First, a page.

Research Article | Open Access

Volume 2020 |Article ID 4262574 | https://doi.org/10.1155/2020/4262574

Masoumeh Akbari, "Characterization and Goodness-of-Fit Test of Pareto and Some Related Distributions Based on Near-Order Statistics", Journal of Probability and Statistics, vol. 2020, Article ID 4262574, 9 pages, 2020. https://doi.org/10.1155/2020/4262574

Characterization and Goodness-of-Fit Test of Pareto and Some Related Distributions Based on Near-Order Statistics

Revised23 May 2020
Accepted23 Jun 2020
Published15 Jul 2020

Abstract

In this paper, a new definition of the number of observations near the th order statistics is developed. Then some characterization results for Pareto and some related distributions are established in terms of mass probability function, first moment of these new counting random variables, and using completeness properties of the sequence of functions . Finally, new goodness-of-fit tests based on these new characterizations for Pareto distribution are presented. And the power values of the proposed tests are compared with the power values of well-known tests such as Kolmogorov–Smirnov and Cramer-von Mises tests by Monte Carlo simulations.

1. Introduction

Let order statistics be the nondecreasing order of independent and identically distributed (iid) random variables with cumulative distribution function (cdf) . The order statistics have important roles in different areas of statistics and probability. In reality, some kinds of order statistics are more applicable. For example, in actuarial science, the distribution of the minimum of the two lifespans of the couple is important for insurance policy to make decisions. In industries, specifically in reliability and survival analysis, order statistics are used to solve problems. Meteorology, hydrology, and so on are other fields of applications of order statistics. Interested readers can study the detail of theory and application of order statistics, for instance, in Arnold et al. [1]. Let be discrete cdf. For the first time, Eisenberg et al. [2] defined the quantity as the number of winners in a golf competition. They studied sufficient conditions under which converges to 1. After that Pakes and Steutel [3] considered similar notions for continuous cdf as follows:where is a constant. In fact, counts the number of observations in the left-hand neighbourhood of the sample maximum with fixed distance “.” Later, was developed to the number of observations near the th-order statistics as follows:where the support of is . Similarly, the number of observations in the right-hand neighbourhood of the th order statistics was defined as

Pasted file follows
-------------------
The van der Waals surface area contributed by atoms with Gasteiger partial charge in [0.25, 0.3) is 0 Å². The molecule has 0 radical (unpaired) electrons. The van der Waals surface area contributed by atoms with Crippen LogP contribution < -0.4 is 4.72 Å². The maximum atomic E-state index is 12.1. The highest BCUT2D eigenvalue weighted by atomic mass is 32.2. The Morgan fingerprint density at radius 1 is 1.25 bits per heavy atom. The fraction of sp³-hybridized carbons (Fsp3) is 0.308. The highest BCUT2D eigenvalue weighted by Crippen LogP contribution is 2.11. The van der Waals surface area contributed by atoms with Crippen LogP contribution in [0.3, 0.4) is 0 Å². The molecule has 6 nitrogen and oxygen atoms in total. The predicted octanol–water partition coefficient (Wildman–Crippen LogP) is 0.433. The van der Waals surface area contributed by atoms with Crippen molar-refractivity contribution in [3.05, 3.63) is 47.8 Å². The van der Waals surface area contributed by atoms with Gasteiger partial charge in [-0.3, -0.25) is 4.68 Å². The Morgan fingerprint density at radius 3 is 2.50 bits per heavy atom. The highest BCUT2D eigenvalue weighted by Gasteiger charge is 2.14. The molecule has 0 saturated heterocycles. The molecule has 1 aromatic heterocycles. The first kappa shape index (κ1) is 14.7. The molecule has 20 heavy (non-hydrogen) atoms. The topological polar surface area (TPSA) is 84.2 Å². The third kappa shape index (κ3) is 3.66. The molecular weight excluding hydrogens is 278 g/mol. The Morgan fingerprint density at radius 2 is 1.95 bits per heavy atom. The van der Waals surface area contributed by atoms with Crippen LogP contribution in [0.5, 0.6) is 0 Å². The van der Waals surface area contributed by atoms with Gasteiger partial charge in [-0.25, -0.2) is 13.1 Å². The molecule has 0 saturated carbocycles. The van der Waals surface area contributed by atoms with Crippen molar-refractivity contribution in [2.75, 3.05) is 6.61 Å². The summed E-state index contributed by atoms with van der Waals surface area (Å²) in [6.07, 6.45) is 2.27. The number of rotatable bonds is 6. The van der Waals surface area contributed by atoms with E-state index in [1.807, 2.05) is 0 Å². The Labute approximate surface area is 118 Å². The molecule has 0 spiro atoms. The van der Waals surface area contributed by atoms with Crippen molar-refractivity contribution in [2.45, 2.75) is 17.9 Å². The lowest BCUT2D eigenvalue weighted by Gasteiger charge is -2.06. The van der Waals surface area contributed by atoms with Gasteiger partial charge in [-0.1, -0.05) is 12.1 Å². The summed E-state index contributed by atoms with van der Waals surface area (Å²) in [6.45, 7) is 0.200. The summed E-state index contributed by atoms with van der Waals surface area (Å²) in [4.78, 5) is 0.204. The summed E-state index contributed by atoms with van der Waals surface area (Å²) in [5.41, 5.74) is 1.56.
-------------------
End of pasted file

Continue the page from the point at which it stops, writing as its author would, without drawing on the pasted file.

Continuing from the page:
The support of is . The probability mass function (pmf) of is as follows:where and is the cdf of . Also, the pmf of is given bywhere . For more details, one can refer to Dembińska et al. [4].